The Mad Libs Worst-Case Scenario Survival Handbook: Travel

Overview

What should you bring along for those long post-Armageddon hours when you have a wacky emergency, like how to survive when you're lost in a jungle or when you need to escape from a sinking car?  The Mad Libs®Worst-Case Scenario Survival HandbookTM: Travel, of course!  Based on the publishing phenomenon of the same name, The Mad Libs® Worst-Case Scenario Survival HandbookTM is sure to come in handy for any travel emergency!

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The Worst-Case Scenario Survival Handbook: Life

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Overview

What should you bring along for those long post-Armageddon hours when you have a wacky emergency, like how to survive when you're lost in a jungle or when you need to escape from a sinking car?  The Mad Libs®Worst-Case Scenario Survival HandbookTM: Travel, of course!  Based on the publishing phenomenon of the same name, The Mad Libs® Worst-Case Scenario Survival HandbookTM is sure to come in handy for any travel emergency!

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Product Details

  • ISBN-13: 9780843110333
  • Publisher: Penguin Group (USA) Incorporated
  • Publication date: 5/24/2004
  • Series: Mad Libs Series
  • Pages: 48
  • Sales rank: 423,074
  • Age range: 8 years
  • Product dimensions: 5.22 (w) x 8.50 (h) x 0.23 (d)

Meet the Author

Leonard Stern and Roger Price created Mad Libs ... in the 1950s and the series has been a favorite among kids of all ages ever since. Although Roger Price passed away in 1990, Leonard Stern keeps the tradition alive by writing new Mad Libs ... all the time.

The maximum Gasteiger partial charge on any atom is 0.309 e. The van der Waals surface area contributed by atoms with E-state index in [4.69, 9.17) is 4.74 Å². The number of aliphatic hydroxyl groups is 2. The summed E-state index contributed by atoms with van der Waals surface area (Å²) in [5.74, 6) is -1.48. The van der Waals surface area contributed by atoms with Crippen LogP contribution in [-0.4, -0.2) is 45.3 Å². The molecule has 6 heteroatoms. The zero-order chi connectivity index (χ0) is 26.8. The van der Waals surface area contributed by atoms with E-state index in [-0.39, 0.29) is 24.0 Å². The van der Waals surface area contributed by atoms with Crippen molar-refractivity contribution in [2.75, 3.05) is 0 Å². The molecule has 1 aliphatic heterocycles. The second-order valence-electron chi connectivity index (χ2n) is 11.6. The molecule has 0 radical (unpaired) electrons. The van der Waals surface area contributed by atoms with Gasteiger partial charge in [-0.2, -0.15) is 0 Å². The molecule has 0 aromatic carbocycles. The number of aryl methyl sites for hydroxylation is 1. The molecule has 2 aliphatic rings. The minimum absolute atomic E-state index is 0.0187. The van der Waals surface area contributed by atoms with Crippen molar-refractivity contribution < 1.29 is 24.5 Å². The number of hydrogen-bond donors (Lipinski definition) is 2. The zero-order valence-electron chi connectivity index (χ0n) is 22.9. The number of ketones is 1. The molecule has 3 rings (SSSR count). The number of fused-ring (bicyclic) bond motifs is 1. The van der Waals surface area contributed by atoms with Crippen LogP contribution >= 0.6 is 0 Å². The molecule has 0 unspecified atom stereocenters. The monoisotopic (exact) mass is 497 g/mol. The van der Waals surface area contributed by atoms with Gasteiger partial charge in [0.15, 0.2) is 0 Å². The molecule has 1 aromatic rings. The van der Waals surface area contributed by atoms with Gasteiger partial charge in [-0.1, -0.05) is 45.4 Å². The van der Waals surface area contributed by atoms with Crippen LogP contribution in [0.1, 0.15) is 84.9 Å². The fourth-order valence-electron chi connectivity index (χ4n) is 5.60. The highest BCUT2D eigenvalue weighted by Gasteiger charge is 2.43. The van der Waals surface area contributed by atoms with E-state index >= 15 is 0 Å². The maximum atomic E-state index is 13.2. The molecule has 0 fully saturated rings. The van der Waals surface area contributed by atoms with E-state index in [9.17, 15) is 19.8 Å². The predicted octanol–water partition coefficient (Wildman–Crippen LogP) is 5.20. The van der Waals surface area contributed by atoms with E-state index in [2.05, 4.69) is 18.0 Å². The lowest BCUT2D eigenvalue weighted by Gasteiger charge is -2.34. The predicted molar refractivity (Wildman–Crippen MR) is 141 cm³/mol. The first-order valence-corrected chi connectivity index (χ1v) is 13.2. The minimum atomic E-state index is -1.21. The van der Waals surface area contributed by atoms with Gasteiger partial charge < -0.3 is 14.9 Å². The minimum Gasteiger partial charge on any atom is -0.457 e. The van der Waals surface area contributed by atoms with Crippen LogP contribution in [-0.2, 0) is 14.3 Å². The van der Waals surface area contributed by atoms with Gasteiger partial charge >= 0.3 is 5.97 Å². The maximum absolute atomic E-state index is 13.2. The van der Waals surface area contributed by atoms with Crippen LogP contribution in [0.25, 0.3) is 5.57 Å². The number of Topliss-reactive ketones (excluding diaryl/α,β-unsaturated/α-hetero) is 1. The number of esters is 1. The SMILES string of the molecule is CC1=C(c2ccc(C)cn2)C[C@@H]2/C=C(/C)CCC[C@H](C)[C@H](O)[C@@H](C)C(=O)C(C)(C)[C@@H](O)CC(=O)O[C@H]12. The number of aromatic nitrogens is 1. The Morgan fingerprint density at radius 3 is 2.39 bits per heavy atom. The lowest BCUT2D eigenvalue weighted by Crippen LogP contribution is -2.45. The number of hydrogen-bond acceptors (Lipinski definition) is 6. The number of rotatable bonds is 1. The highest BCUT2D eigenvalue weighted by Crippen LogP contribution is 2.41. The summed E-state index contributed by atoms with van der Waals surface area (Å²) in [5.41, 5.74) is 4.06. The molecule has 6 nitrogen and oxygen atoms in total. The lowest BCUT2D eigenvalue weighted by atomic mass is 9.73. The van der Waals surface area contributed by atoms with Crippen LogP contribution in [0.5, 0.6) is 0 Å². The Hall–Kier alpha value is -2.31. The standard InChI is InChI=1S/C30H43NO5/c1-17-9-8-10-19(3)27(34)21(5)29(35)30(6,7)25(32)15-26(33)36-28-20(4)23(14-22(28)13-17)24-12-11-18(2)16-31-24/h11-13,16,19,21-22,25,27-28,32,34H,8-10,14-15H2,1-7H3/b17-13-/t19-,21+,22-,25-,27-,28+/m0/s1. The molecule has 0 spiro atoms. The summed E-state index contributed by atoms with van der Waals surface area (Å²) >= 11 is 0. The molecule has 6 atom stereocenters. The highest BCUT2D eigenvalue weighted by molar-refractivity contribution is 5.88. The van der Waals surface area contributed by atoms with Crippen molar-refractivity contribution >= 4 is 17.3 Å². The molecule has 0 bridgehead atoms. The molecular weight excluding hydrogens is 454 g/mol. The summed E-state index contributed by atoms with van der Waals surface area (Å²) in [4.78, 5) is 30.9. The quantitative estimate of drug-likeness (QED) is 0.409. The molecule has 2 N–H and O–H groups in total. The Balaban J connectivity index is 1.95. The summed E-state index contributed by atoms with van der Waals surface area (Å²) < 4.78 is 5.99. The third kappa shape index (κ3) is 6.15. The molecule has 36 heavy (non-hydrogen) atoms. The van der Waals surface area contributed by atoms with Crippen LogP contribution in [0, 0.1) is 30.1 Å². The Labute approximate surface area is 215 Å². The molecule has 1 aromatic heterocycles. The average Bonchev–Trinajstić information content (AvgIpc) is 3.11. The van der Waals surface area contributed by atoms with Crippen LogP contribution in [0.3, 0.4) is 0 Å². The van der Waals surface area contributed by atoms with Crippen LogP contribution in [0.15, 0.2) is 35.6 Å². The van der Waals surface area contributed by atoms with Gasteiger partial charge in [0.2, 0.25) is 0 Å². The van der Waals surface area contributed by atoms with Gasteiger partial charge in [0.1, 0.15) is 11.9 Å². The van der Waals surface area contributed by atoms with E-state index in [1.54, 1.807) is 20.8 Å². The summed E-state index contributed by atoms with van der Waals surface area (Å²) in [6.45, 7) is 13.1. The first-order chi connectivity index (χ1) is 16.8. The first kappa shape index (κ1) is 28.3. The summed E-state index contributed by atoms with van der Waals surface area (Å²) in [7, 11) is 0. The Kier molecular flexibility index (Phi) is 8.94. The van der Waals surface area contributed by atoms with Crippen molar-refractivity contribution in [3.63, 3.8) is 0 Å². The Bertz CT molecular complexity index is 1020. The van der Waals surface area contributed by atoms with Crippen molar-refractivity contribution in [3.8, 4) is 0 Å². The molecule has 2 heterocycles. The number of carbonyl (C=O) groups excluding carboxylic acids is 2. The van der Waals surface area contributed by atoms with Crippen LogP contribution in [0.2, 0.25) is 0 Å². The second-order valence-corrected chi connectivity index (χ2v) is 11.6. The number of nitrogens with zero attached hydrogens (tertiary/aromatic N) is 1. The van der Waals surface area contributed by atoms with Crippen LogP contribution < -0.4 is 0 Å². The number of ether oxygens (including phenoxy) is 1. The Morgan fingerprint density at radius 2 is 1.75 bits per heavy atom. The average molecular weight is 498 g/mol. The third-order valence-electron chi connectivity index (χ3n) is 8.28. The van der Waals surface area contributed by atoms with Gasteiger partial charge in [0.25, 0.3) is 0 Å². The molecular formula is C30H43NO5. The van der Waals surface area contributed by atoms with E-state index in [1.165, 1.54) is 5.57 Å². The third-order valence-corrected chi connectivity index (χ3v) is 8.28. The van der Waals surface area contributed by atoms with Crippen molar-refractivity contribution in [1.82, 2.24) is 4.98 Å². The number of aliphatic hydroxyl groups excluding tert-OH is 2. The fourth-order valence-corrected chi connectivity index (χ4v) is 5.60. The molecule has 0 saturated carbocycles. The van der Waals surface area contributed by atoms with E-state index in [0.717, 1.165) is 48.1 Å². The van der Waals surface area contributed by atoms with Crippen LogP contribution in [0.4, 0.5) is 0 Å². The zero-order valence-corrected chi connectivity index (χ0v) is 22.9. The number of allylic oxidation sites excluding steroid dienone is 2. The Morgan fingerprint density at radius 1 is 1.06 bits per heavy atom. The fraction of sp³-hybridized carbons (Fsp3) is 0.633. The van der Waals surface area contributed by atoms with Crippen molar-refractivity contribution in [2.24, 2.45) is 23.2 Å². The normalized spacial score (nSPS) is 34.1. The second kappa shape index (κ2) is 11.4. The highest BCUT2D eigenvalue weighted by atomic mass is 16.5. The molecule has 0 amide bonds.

Roger Price and Leonard Stern are both well known for their comedy writing. In the 1950s Roger Price created and developed cartoons called Droodles, which were turned into a television show. Before that Price worked with Bob Hope on a newspaper humor column, and he even appeared on Broadway in Tickets, Please!

Leonard Stern has an equally colorful and varied history. Before co-founding Price Stern Sloan with Roger Price (Sloan came later), Stern was a successful television writer. In addition to his creative involvement with over twenty television series and over ten motion pictures, Stern worked with Jackie Gleason in New York writing the Honeymooners. He also wrote for the Phil Silvers Show, The Steve Allen Show, and wrote and produced the original Get Smart television series. Recently, Stern published A Martian Wouldn't Say That, which compiled weird and wacky memos written by people in the entertainment industry. Currently, Stern serves as a senior vice president of Price Stern Sloan, where he still writes those hilarious Mad Libs .... copyright © 2000 by Penguin Putnam Books for Young Readers. All rights reserved.

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Sort by: Showing all of 4 Customer Reviews
  • Anonymous

    Posted June 30, 2002

    hilariosity in a bag!

    this book was so funny! My friend and i have nothing better to do, so we went and sat there and read all of the worst case scenario book, and i must say, this one was bomb! i loved the emergency phrases in the back, such as: Why is the water brown/green/yellow?

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  • Anonymous

    Posted December 4, 2001

    Humorous Advice for Secret Agents and Ordinary Travelers